All disciplines share fault in the use of bias in their study—this is especially true when it comes to figures that have provided substantial movement to the discipline; typically, these are the individuals whose work we tend to study when we take a course. There may be omissions to several of the defining factors of an event or person, or there may simply not be a lot of coverage on the flaws and faults of the event or person. The purpose in the use of bias is to communicate selective values and positive moral judgments; this will maintain the discipline’s positive standing and prevent any discouragement from people who wish to study the discipline.
In an attempt to maintain the public integrity of a discipline and continue the study of a discipline, the dominant and influential figures that have provided substantial contributions to the development of the discipline are often depicted as unrealistic perfect beings—in my opinion, it should be a priority to properly teach about the figures that hold such weight without any omission to their biography; unfortunately, this is not the case. The bias toward individuals and events in history branches across several disciplines including: English literature, Western Music, and Western Art. The leading figures in these disciplines are often celebrated and solely recognized for their contribution, which creates the sensation that these individuals are flawless and perfect—interestingly, this image can be quite intimidating for disciples, which sort of works in contrast with the attempt to maintain more disciples with the bias towards the figures.
If you continue reading this post, I encourage you to ponder. Should things in a discipline be taught truthfully? Is there any validity in this approach to teaching? Should we still learn about these individuals? Is it alright to neglect these individuals and their large contributions to the progression of a discipline?
Warwick also had a fairly interesting question to ponder on, which was referenced in Joe Moran’s book Interdisciplinarity: “Is it not sufficiently attractive to ensure a voluntary attention to it”?
Continue reading “Thoughts on Bias in Discipline Part 2: The Arts; Should an Artist’s Contribution To Their Art Be Separated From Themselves?”
Admittedly, I have trouble going back and revising my writing. Growing up, I always kind of had a chip on my shoulder when it came to this. I was always allowed to submit essays without any real necessary needs for extensive revisions. Even recently, I submitted an essay early in my History of Theatre class, and managed an A the first time around, meaning I saved myself a lot of trouble in the upcoming weeks. However, when it came to my “Essay 1” submission for intertextuality, I cringed as I found myself deleting all but 400 words of my formerly 1600-word essay for revisions.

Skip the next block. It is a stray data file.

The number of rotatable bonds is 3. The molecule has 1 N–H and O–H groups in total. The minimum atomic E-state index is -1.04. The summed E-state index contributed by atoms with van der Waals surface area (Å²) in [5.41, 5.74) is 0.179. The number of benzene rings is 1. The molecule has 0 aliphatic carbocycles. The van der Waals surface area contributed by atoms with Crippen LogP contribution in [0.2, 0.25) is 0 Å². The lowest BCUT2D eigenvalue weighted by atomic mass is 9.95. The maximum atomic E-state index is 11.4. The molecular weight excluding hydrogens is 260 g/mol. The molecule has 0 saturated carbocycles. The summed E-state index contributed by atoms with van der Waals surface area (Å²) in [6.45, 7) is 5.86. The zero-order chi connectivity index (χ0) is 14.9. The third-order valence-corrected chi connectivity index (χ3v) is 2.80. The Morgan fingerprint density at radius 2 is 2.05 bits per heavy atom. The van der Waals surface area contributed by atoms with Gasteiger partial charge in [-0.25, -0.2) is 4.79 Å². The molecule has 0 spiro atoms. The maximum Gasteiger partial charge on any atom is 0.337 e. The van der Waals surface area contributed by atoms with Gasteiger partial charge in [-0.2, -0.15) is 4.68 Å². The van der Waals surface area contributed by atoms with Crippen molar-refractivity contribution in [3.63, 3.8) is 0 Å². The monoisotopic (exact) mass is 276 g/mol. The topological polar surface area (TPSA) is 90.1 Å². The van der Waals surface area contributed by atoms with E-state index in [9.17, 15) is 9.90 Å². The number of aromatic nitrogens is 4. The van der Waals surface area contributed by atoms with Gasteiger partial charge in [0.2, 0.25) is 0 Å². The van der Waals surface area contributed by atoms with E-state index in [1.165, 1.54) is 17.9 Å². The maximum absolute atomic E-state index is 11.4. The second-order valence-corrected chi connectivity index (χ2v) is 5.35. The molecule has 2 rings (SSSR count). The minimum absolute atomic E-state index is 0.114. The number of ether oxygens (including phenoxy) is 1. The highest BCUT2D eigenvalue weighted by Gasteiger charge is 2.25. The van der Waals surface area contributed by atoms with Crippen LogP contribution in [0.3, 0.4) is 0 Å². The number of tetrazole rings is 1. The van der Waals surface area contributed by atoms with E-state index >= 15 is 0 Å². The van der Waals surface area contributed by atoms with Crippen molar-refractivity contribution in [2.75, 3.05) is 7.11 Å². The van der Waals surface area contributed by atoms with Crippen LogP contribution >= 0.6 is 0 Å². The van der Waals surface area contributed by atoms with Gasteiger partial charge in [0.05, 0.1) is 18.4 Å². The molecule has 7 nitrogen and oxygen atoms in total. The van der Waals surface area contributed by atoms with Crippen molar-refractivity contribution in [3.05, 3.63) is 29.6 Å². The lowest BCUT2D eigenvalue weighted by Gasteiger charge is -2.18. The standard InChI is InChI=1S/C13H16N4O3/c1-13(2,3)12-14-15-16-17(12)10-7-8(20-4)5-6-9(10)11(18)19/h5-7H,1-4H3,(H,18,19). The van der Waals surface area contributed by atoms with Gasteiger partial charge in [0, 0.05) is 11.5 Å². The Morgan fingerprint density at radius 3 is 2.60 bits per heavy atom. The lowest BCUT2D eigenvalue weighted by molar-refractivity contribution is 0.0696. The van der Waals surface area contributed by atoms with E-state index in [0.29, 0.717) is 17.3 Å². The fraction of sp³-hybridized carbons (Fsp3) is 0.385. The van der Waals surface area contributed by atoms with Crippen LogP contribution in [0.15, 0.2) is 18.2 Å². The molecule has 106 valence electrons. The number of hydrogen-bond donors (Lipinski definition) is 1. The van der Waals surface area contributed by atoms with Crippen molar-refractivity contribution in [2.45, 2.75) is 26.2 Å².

Continue reading “The Real-Life Application of “Reapers””
After going over Zulus in class today, it was fascinating to learn briefly about Percival Everett’s background. It was interesting that despite being a philosophy major in his undergraduate work, he was still well-read on other topics, such as but not limited to the sciences and biology. However this was not surprising to me, as philosophy literally translates to “love of wisdom”.
Continue reading “Zulus and Biology”
On November 2nd 2016, we participated in a class experiment dealing with alphabetical or an “abecedarian” approach to organization. It was interesting to really think about this, as it has always seemed just widely accepted that this is typically how archives and books such as the Bedford Glossary are organized.
Continue reading “The Bedford: “Abecedarian”, Arbitrary or Extraordinary?”
History and literature have always been greatly distinguished both in high school and in college courses. History courses tend to rely on rote memorization of major events with a grasp of specific concepts and chronology. Whereas literature courses I’ve taken have always relied on being able to read into and decipher allegory, themes, foreshadowing, and other literary elements.
Continue reading “How Literature Has Shaped History”
The British Library holds the manuscript of Charles Dodgson’s Alice’s Adventures Underground (1864), the forerunner to his Alice’s Adventures in Wonderland, which he published in 1865 under the pseudonym Lewis Carroll. On the library’s website, you can leaf through the 90-page book and view Dodgson’s 37 illustrations. How does the experience of reading the story in this format differ from the experience of reading it in a typeset edition on paper, or as plain or formatted text on a screen?
In class, we discussed the 1903 silent film version of Alice. You can find that at the Internet Archive.
This blog is currently for Geneseo faculty teaching, and Geneseo students taking, ENGL 170, The Practice of Criticism. In Spring 2014, it will become the blog for faculty teaching and students taking ENGL 203, Reader and Text.
Use it often. Use it well.